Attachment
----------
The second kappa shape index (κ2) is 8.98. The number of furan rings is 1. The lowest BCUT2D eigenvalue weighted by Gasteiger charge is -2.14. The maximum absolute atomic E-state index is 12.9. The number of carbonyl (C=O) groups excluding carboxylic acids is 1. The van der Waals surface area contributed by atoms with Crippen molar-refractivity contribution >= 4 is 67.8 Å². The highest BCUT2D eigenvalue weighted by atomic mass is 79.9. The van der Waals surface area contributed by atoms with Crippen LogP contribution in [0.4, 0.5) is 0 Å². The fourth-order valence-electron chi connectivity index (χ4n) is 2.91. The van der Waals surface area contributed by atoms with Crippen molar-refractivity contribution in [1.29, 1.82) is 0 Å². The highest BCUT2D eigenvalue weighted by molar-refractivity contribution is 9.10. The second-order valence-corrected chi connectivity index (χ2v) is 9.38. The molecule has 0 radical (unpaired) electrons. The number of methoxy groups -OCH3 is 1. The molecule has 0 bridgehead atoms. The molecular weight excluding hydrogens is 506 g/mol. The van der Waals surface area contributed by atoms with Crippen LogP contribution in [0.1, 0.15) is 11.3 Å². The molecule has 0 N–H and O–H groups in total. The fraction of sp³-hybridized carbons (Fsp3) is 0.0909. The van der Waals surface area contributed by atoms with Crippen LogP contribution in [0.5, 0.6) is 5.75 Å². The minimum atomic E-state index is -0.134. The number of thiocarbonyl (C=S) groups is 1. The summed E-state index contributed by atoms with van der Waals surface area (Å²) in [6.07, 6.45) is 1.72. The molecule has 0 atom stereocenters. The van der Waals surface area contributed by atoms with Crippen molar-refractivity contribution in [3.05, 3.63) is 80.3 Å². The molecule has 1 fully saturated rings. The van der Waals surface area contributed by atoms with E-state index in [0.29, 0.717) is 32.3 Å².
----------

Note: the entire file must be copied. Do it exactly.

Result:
The second kappa shape index (κ2) is 8.98. The number of furan rings is 1. The lowest BCUT2D eigenvalue weighted by Gasteiger charge is -2.14. The maximum absolute atomic E-state index is 12.9. The number of carbonyl (C=O) groups excluding carboxylic acids is 1. The van der Waals surface area contributed by atoms with Crippen molar-refractivity contribution >= 4 is 67.8 Å². The highest BCUT2D eigenvalue weighted by atomic mass is 79.9. The van der Waals surface area contributed by atoms with Crippen LogP contribution in [0.4, 0.5) is 0 Å². The fourth-order valence-electron chi connectivity index (χ4n) is 2.91. The van der Waals surface area contributed by atoms with Crippen molar-refractivity contribution in [1.29, 1.82) is 0 Å². The highest BCUT2D eigenvalue weighted by molar-refractivity contribution is 9.10. The second-order valence-corrected chi connectivity index (χ2v) is 9.38. The molecule has 0 radical (unpaired) electrons. The number of methoxy groups -OCH3 is 1. The molecule has 0 bridgehead atoms. The molecular weight excluding hydrogens is 506 g/mol. The van der Waals surface area contributed by atoms with Crippen LogP contribution in [0.1, 0.15) is 11.3 Å². The molecule has 0 N–H and O–H groups in total. The fraction of sp³-hybridized carbons (Fsp3) is 0.0909. The van der Waals surface area contributed by atoms with Crippen LogP contribution in [0.5, 0.6) is 5.75 Å². The minimum atomic E-state index is -0.134. The number of thiocarbonyl (C=S) groups is 1. The summed E-state index contributed by atoms with van der Waals surface area (Å²) in [6.07, 6.45) is 1.72. The molecule has 0 atom stereocenters. The van der Waals surface area contributed by atoms with Crippen molar-refractivity contribution in [3.05, 3.63) is 80.3 Å². The molecule has 1 fully saturated rings. The van der Waals surface area contributed by atoms with E-state index in [0.29, 0.717) is 32.3 Å².